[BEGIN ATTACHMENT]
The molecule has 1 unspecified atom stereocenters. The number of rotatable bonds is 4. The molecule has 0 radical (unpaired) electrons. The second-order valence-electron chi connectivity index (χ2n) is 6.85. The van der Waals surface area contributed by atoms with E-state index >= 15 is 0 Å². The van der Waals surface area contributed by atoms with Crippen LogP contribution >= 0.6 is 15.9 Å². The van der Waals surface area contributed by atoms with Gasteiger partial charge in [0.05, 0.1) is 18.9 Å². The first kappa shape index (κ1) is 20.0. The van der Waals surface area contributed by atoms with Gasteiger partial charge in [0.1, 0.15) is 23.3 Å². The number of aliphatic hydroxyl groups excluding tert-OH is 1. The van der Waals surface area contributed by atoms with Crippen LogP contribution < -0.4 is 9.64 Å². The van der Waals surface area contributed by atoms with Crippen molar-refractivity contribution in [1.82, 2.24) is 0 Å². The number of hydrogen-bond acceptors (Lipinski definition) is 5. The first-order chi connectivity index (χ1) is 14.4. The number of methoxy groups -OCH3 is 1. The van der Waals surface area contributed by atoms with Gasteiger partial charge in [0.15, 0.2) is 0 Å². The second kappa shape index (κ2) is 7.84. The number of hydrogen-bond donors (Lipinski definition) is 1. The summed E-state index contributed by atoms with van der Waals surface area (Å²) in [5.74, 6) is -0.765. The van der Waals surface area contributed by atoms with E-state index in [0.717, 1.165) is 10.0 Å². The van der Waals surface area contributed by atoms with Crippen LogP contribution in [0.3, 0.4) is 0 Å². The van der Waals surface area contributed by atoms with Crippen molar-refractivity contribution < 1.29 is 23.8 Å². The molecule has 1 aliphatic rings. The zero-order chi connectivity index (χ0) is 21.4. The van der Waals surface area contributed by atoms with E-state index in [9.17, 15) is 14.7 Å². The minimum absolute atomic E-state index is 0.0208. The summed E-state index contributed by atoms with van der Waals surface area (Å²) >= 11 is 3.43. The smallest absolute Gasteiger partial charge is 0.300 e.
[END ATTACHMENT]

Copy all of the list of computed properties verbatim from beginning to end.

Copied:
The molecule has 1 unspecified atom stereocenters. The number of rotatable bonds is 4. The molecule has 0 radical (unpaired) electrons. The second-order valence-electron chi connectivity index (χ2n) is 6.85. The van der Waals surface area contributed by atoms with E-state index >= 15 is 0 Å². The van der Waals surface area contributed by atoms with Crippen LogP contribution >= 0.6 is 15.9 Å². The van der Waals surface area contributed by atoms with Gasteiger partial charge in [0.05, 0.1) is 18.9 Å². The first kappa shape index (κ1) is 20.0. The van der Waals surface area contributed by atoms with Gasteiger partial charge in [0.1, 0.15) is 23.3 Å². The number of aliphatic hydroxyl groups excluding tert-OH is 1. The van der Waals surface area contributed by atoms with Crippen LogP contribution < -0.4 is 9.64 Å². The van der Waals surface area contributed by atoms with Crippen molar-refractivity contribution in [1.82, 2.24) is 0 Å². The number of hydrogen-bond acceptors (Lipinski definition) is 5. The first-order chi connectivity index (χ1) is 14.4. The number of methoxy groups -OCH3 is 1. The van der Waals surface area contributed by atoms with Gasteiger partial charge in [0.15, 0.2) is 0 Å². The second kappa shape index (κ2) is 7.84. The number of hydrogen-bond donors (Lipinski definition) is 1. The summed E-state index contributed by atoms with van der Waals surface area (Å²) in [5.74, 6) is -0.765. The van der Waals surface area contributed by atoms with E-state index in [0.717, 1.165) is 10.0 Å². The van der Waals surface area contributed by atoms with Crippen LogP contribution in [0.3, 0.4) is 0 Å². The van der Waals surface area contributed by atoms with Crippen molar-refractivity contribution < 1.29 is 23.8 Å². The molecule has 1 aliphatic rings. The zero-order chi connectivity index (χ0) is 21.4. The van der Waals surface area contributed by atoms with E-state index in [9.17, 15) is 14.7 Å². The minimum absolute atomic E-state index is 0.0208. The summed E-state index contributed by atoms with van der Waals surface area (Å²) >= 11 is 3.43. The smallest absolute Gasteiger partial charge is 0.300 e.